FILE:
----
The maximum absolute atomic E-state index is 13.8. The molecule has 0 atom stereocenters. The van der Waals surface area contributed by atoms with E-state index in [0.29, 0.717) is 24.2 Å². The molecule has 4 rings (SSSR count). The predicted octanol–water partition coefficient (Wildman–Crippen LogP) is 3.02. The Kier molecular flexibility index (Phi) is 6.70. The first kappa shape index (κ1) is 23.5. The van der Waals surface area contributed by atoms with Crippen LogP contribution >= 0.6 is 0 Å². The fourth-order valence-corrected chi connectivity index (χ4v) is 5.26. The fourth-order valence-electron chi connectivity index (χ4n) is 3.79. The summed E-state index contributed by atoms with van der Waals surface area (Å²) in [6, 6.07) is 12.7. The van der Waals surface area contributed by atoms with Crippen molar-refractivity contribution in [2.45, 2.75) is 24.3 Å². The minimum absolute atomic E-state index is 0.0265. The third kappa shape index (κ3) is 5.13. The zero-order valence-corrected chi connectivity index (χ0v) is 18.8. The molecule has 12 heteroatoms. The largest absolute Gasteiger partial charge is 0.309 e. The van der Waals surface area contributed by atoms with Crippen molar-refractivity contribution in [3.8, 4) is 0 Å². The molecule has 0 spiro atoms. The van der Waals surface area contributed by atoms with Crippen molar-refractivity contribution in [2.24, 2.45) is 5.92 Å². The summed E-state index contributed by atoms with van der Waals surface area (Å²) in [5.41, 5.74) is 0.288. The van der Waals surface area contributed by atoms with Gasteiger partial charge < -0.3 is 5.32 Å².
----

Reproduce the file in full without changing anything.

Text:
The maximum absolute atomic E-state index is 13.8. The molecule has 0 atom stereocenters. The van der Waals surface area contributed by atoms with E-state index in [0.29, 0.717) is 24.2 Å². The molecule has 4 rings (SSSR count). The predicted octanol–water partition coefficient (Wildman–Crippen LogP) is 3.02. The Kier molecular flexibility index (Phi) is 6.70. The first kappa shape index (κ1) is 23.5. The van der Waals surface area contributed by atoms with Crippen LogP contribution >= 0.6 is 0 Å². The fourth-order valence-corrected chi connectivity index (χ4v) is 5.26. The fourth-order valence-electron chi connectivity index (χ4n) is 3.79. The summed E-state index contributed by atoms with van der Waals surface area (Å²) in [6, 6.07) is 12.7. The van der Waals surface area contributed by atoms with Crippen molar-refractivity contribution in [2.45, 2.75) is 24.3 Å². The minimum absolute atomic E-state index is 0.0265. The third kappa shape index (κ3) is 5.13. The zero-order valence-corrected chi connectivity index (χ0v) is 18.8. The molecule has 12 heteroatoms. The largest absolute Gasteiger partial charge is 0.309 e. The van der Waals surface area contributed by atoms with Crippen molar-refractivity contribution in [3.8, 4) is 0 Å². The molecule has 0 spiro atoms. The van der Waals surface area contributed by atoms with Crippen molar-refractivity contribution in [2.24, 2.45) is 5.92 Å². The summed E-state index contributed by atoms with van der Waals surface area (Å²) in [5.41, 5.74) is 0.288. The van der Waals surface area contributed by atoms with Gasteiger partial charge < -0.3 is 5.32 Å².